I was one of the lucky student journalists from the University of North Alabama that went to Montgomery to watch Governor Kay Ivey give her State of the State Address last month. 

I talked to many representatives and senators about prison reform, abortion, medical marijuana and other topics. As I was waiting to meet with Representative Terri Collins, I met her husband, Tom Collins. He saw the UNA students wandering around her office trying to find her and said, “Y’all look lost. Who ya looking for?” 

I answered, telling him that we were here to see Representative Collins and he said, “Oh, I’m her husband. She’s in a meeting right now. I’m not sure when she’ll be back, but if you want to wait in here with me, that’s just fine.” 

Mr. Collins was the first person that day who asked us questions. He wanted to know how our day was going, and he was not just pretending to be interested. His interest in us was genuine. He asked us our names, how old we were and where home was. 

He spoke about what it was like being the husband of a representative and how his wife got to where she is today.

“Terri has always had a job where she interacted with people,” Mr. Collins said. “And one day someone came up to her talking about local government and they both agreed that someone should run for office who knew their people and understood them. Then the person talking to her told her she should run. And then that became everything.” 

Some men in his position may feel emasculated, but Tom said he was proud to be a “trophy husband.” He was truly proud his wife’s accomplishments because they lived as a team. If she succeeded, so did he. 

After meeting Tom and Terri Collins, I was interested about their lives together. I found out that Mr. Collins used to sing with his church. I later found out that he quit singing in public because he felt like he was no longer singing for the Lord and he felt that if he were to use his talent it should be for that. It takes a certain person to be able to quit doing something they love because they feel it is getting away from them.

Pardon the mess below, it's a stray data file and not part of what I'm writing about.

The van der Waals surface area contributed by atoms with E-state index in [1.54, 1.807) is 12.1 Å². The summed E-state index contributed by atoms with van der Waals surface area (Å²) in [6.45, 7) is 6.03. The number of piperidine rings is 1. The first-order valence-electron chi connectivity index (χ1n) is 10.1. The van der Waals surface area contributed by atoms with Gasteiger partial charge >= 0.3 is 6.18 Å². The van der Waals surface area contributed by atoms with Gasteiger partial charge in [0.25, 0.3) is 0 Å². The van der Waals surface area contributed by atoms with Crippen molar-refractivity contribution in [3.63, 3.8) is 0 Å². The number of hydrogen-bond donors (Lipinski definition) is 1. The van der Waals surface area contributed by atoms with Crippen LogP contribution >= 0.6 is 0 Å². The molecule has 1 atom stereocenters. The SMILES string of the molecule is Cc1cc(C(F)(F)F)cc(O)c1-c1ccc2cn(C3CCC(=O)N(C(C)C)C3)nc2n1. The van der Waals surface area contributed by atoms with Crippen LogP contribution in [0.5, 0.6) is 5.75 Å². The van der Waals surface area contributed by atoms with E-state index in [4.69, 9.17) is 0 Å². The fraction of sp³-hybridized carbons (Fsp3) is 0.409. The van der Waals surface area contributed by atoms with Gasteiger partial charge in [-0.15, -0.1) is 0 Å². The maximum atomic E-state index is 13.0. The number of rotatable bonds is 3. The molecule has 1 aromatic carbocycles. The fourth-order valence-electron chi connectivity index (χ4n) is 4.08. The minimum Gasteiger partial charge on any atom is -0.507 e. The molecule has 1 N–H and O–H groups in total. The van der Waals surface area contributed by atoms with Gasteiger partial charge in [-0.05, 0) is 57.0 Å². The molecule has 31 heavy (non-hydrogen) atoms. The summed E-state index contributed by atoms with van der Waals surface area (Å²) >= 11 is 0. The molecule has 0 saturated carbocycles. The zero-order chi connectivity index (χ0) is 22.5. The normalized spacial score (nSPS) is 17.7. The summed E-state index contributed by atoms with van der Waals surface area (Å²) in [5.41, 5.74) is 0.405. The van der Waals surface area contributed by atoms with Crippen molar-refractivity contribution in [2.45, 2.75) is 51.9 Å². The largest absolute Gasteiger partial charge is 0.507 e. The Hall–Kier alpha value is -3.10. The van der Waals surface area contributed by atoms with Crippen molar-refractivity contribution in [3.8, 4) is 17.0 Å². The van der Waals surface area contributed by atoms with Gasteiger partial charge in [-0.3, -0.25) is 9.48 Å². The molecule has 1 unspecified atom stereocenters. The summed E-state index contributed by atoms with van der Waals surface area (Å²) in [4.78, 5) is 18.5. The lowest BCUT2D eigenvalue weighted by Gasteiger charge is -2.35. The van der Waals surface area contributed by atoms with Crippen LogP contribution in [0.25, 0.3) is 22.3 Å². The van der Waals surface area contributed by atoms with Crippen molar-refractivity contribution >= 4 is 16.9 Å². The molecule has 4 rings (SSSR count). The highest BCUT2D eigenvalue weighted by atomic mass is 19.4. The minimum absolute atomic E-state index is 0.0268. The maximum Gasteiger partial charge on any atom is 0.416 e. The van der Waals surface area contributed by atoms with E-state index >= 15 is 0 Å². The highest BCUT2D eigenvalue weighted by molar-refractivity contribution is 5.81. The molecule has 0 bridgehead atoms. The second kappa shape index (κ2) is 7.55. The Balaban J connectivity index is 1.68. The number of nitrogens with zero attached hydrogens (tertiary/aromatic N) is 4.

I was also able to talk to the Collins’ about their family. They discussed their love and admiration for their children and grandchildren. Later in our conversation I found out they had been to the town I grew up in, Mentone, Ala. They went there to go to the Wildflower Cafe because Representative Collins had gone to school with the owner. I went to school with the owner’s daughter all throughout elementary and high school. Three people who had nothing in common discovered through an interview about politics that we all had a common friend. I guess it is a small world after all…

After the trip to Montgomery, I was told that Mr. Collins passed away. 

To first meet someone, get to know them and their family and then lose them so soon after was an odd experience. It was a feeling of loss and regret. At the same time, I reminded myself that I barely knew these people and had no reason to feel like this. 

Then, I thought about how welcoming Mr. Collins was to me and the group of UNA students out of their comfort zone in a setting full of powerful people. He showed kindness to people he did not know, welcomed us and answered some silly questions that we probably should have known the answer to. 

It takes a special person to make strangers feel welcome and leave the room making them feel as if they had made a new friend. 

Mr. Collins is survived by his wife, Representative Terri Collins, his three children and two grandchildren. I will never forget how kind he was to some random college students. So thank you, Mr. Collins.

 

(0) comments

Welcome to the discussion.

Keep it Clean. Please avoid obscene, vulgar, lewd, racist or sexually-oriented language.
PLEASE TURN OFF YOUR CAPS LOCK.
Don't Threaten. Threats of harming another person will not be tolerated.
Be Truthful. Don't knowingly lie about anyone or anything.
Be Nice. No racism, sexism or any sort of -ism that is degrading to another person.
Be Proactive. Use the 'Report' link on each comment to let us know of abusive posts.
Share with Us. We'd love to hear eyewitness accounts, the history behind an article.